In the past decade there has been a dramatic increase in the number of participants and competition in the fund management industry.
The private client arena offers a wide array of unit trusts, including SATRIX funds for investors to invest in, and while clients are not required to be involved in the decision-making, they might find the number of options bewildering. There are currently more than
1 000 unit trusts available locally and over 80 000 offshore.
A range of investment options
Individuals seeking more comprehensive service, including share portfolio management and financial services such as retirement planning, income tax compliance and the creation of trusts can select from a range of trust companies, private banks, stockbrokers, assurance companies and specialist fund management companies. If investors want to participate actively in the management of their share portfolio they might decide to use the services of a stockbroker specialising in private clients.
As individuals, investors must shop around for the company that has products, or will structure products, that meet their specific requirements. Intense competition in this market and large differences in fund performance, make the choice of an adviser an important decision for any investor. It is no longer sufficient to invest in funds without taking into consideration the volatility of a particular fund relative to another as standard deviation, which measures the upside and downside of a portfolio over a period of time. This measurement will prove far better when understanding the risks associated with individual investments. Selecting a top performer does not guarantee future success. Past performance is a guide and nothing more. Teams change regularly and you may find that the performance achieved was the work of a team that has subsequently moved elsewhere.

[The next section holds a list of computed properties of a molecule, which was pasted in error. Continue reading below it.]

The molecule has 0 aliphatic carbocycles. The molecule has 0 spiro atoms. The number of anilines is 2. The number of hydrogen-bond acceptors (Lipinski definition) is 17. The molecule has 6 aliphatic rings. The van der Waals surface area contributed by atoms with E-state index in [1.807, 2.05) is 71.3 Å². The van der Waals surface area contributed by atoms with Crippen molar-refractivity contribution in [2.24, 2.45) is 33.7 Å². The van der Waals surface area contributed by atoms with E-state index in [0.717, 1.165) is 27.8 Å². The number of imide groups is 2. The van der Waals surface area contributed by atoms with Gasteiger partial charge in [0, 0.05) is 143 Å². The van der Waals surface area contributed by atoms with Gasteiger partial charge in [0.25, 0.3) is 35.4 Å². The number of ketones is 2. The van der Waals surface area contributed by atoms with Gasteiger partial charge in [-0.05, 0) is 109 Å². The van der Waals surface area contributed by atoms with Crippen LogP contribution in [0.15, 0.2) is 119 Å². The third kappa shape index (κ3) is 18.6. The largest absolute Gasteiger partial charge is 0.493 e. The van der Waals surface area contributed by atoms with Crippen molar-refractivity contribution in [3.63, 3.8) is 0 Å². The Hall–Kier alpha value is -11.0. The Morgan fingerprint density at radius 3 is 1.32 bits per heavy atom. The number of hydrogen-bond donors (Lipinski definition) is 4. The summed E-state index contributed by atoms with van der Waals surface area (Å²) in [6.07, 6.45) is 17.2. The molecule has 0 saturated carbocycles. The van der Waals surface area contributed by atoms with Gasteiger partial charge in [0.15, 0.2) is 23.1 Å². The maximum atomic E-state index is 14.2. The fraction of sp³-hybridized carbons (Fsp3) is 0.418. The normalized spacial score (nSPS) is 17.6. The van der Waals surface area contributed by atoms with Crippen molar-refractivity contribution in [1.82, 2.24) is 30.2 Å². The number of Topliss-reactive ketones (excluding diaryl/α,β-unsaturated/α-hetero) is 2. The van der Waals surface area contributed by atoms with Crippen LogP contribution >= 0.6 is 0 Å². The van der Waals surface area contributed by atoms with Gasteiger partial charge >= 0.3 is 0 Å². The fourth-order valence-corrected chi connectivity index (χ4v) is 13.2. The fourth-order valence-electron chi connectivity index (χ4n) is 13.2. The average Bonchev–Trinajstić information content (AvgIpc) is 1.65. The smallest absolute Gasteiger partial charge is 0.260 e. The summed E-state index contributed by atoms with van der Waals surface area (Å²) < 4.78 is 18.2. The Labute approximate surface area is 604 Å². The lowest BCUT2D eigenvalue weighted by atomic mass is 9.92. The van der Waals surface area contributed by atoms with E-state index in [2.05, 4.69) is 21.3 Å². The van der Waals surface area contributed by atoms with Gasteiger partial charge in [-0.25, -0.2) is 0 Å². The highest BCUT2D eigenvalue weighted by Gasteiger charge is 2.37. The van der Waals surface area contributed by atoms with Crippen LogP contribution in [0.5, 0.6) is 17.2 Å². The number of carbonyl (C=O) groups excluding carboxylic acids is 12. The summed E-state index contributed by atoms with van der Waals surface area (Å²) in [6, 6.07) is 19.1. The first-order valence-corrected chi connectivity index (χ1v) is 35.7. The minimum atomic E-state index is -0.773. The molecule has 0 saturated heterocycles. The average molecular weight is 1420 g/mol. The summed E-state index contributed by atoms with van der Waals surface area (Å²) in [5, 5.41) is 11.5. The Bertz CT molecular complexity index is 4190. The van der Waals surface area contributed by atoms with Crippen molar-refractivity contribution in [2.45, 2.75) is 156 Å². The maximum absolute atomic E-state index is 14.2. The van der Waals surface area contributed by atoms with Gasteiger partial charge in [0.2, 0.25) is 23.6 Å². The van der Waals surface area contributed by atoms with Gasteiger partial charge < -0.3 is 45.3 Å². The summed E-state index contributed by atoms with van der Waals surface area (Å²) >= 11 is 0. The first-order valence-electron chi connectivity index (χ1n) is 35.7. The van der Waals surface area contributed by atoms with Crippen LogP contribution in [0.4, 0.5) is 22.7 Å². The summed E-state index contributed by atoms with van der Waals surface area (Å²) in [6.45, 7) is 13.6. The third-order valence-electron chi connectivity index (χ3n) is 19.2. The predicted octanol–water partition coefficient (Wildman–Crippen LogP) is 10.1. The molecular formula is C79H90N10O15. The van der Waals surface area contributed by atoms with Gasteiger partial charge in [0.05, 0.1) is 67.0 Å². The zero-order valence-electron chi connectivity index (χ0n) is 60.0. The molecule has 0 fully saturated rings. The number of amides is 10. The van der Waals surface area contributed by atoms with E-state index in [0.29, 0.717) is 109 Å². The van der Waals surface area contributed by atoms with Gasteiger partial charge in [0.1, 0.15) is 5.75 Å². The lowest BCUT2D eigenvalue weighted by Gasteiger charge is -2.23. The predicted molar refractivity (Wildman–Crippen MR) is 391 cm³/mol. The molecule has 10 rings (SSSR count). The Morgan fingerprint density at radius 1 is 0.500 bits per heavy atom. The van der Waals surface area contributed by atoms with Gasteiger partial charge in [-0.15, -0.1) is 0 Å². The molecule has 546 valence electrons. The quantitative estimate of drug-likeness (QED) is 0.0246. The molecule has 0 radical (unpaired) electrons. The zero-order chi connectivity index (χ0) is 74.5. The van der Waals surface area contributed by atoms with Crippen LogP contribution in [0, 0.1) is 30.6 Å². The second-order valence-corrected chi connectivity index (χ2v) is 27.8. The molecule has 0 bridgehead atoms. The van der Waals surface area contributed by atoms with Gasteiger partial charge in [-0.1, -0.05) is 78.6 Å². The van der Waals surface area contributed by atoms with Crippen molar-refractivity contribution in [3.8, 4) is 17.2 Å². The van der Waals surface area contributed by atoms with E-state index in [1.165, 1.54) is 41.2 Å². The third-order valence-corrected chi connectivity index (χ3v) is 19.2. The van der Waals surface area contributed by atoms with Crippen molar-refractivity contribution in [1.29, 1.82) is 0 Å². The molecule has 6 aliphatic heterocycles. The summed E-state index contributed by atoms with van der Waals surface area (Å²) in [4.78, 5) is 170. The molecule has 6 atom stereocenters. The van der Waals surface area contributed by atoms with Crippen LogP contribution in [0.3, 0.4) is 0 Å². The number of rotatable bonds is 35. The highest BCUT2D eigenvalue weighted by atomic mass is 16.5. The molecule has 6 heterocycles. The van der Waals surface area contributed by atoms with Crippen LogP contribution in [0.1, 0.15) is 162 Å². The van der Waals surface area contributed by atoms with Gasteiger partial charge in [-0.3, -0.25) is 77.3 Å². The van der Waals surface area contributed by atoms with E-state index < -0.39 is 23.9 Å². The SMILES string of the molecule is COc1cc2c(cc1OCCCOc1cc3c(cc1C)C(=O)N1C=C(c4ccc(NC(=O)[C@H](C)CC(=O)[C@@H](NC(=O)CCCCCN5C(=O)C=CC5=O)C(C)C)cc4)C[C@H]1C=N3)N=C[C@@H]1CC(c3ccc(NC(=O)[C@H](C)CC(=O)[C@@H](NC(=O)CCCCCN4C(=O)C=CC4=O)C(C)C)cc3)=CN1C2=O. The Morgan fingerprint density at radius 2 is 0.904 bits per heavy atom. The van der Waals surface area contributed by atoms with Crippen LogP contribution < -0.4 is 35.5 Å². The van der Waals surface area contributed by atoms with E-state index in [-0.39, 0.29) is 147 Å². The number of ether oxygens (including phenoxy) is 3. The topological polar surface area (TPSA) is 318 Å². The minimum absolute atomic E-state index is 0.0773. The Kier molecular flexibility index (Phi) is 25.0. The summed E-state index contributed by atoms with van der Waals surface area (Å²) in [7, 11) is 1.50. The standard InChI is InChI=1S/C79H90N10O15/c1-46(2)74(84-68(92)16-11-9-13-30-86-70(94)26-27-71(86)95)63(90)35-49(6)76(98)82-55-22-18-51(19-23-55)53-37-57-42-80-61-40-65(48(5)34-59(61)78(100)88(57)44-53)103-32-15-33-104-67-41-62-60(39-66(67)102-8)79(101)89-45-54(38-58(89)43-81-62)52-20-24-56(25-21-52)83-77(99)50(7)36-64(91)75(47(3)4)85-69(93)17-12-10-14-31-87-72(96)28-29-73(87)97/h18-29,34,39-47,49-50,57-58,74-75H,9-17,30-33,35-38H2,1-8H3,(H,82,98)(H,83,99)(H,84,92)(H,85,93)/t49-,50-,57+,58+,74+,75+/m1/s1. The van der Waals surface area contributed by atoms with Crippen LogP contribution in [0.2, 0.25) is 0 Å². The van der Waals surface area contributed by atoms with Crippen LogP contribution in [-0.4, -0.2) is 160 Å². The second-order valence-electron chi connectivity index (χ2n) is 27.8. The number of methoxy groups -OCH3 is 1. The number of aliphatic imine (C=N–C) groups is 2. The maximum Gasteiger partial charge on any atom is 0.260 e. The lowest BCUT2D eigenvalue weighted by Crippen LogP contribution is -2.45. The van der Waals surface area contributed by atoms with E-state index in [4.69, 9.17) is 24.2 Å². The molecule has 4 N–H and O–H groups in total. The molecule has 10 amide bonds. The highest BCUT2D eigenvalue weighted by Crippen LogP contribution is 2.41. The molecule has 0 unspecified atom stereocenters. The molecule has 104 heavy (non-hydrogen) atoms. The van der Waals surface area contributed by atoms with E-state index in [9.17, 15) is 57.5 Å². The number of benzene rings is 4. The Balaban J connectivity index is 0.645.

Factors that need to be considered when deciding on an adviser include:
- individual financial circumstances and income requirements
- the need for capital growth, particularly in view of inflation
- reporting requirements
- the amount of personal attention you want
- the price you are prepared to pay
- your appetite for risk
- your existing portfolio, including direct shares and unit trusts
Beware quarterly reporting
A further consideration is the culture of “quarterly reporting mania” that has developed in South Africa, in line with investment behaviour in Europe and America. This focuses on quarterly reporting and has its share of pitfalls, such as the risk of selecting a fund only on its short-term performance.
While performance is bound to fluctuate with market conditions, investors should not be overly concerned with quarterly performance. It should also be borne in mind that changing your investments frequently is expensive, and there is often the risk of changing just as the original investment starts to deliver a return. Another important point worth considering is the performance of the entire basket of investment – the performance as a whole, as opposed to the performance of the individual components. With the increasing sophistication of the investment medium and the vast number of products on offer, it is vital to ensure that you select a suitably qualified advisor who is familiar with the ever-changing investment environment.
Knowledge & skills
The introduction of regulations governing financial advisors and, in particular, the issues relating to the provision of appropriate advice, has resulted in new levels of expertise.
Advisors have to be more proactive in their assessment of investors’ requirements. This means more contact with the investor to ensure that the advice provided is still in line with the required risk and needs objectives of the individual.The advisor may have to charge clients more for the service and they would be well advised to pay this increased amount if the advice enhances the understanding between investor and advisor, and ensures that clients’ needs are met.
Finally, investors must never lose sight of their original objectives and, if they change, this must be communicated to the financial advisor so that, where applicable, the investment portfolio can be appropriately restructured. I always like to remind investors that if they are investing in anything to do with growth assets (equity, property and hedge funds), their time horizon must be at least seven to ten years and beyond.